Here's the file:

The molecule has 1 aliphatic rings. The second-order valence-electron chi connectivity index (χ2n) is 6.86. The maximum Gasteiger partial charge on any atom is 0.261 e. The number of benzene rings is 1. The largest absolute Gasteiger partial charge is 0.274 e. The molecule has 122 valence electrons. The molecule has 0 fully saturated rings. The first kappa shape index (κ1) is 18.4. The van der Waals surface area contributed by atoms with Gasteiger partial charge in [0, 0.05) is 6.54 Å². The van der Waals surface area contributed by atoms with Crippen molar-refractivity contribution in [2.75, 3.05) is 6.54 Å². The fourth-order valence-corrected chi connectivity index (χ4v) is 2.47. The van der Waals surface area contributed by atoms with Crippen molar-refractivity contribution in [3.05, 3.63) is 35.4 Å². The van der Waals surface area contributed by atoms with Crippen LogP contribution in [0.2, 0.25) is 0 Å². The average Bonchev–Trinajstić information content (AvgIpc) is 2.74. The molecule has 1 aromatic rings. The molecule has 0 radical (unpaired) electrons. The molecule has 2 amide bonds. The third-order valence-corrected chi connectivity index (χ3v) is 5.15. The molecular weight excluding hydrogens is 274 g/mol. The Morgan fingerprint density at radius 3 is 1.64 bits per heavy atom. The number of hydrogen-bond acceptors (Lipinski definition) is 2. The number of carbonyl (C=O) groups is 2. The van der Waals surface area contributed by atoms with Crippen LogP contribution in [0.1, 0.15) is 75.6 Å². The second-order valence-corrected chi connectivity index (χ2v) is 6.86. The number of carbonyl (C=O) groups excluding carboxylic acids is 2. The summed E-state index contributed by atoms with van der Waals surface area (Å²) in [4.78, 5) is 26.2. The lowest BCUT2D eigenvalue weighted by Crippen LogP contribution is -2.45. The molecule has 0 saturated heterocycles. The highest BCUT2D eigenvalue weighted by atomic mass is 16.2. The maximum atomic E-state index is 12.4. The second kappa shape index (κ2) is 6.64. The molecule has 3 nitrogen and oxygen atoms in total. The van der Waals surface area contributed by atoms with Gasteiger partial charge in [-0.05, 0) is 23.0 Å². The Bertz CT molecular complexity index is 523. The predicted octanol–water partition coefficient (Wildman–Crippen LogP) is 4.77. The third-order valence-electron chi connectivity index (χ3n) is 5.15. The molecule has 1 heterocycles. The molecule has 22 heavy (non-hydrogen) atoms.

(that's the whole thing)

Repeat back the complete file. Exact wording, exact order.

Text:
The molecule has 1 aliphatic rings. The second-order valence-electron chi connectivity index (χ2n) is 6.86. The maximum Gasteiger partial charge on any atom is 0.261 e. The number of benzene rings is 1. The largest absolute Gasteiger partial charge is 0.274 e. The molecule has 122 valence electrons. The molecule has 0 fully saturated rings. The first kappa shape index (κ1) is 18.4. The van der Waals surface area contributed by atoms with Gasteiger partial charge in [0, 0.05) is 6.54 Å². The van der Waals surface area contributed by atoms with Crippen molar-refractivity contribution in [2.75, 3.05) is 6.54 Å². The fourth-order valence-corrected chi connectivity index (χ4v) is 2.47. The van der Waals surface area contributed by atoms with Crippen molar-refractivity contribution in [3.05, 3.63) is 35.4 Å². The van der Waals surface area contributed by atoms with Crippen LogP contribution in [0.2, 0.25) is 0 Å². The average Bonchev–Trinajstić information content (AvgIpc) is 2.74. The molecule has 1 aromatic rings. The molecule has 0 radical (unpaired) electrons. The molecule has 2 amide bonds. The third-order valence-corrected chi connectivity index (χ3v) is 5.15. The molecular weight excluding hydrogens is 274 g/mol. The Morgan fingerprint density at radius 3 is 1.64 bits per heavy atom. The number of hydrogen-bond acceptors (Lipinski definition) is 2. The number of carbonyl (C=O) groups is 2. The van der Waals surface area contributed by atoms with Crippen LogP contribution in [0.1, 0.15) is 75.6 Å². The second-order valence-corrected chi connectivity index (χ2v) is 6.86. The number of carbonyl (C=O) groups excluding carboxylic acids is 2. The summed E-state index contributed by atoms with van der Waals surface area (Å²) in [4.78, 5) is 26.2. The lowest BCUT2D eigenvalue weighted by Crippen LogP contribution is -2.45. The molecule has 0 saturated heterocycles. The highest BCUT2D eigenvalue weighted by atomic mass is 16.2. The maximum atomic E-state index is 12.4. The second kappa shape index (κ2) is 6.64. The molecule has 3 nitrogen and oxygen atoms in total. The van der Waals surface area contributed by atoms with Gasteiger partial charge in [-0.05, 0) is 23.0 Å². The Bertz CT molecular complexity index is 523. The predicted octanol–water partition coefficient (Wildman–Crippen LogP) is 4.77. The third-order valence-electron chi connectivity index (χ3n) is 5.15. The molecule has 1 heterocycles. The molecule has 22 heavy (non-hydrogen) atoms.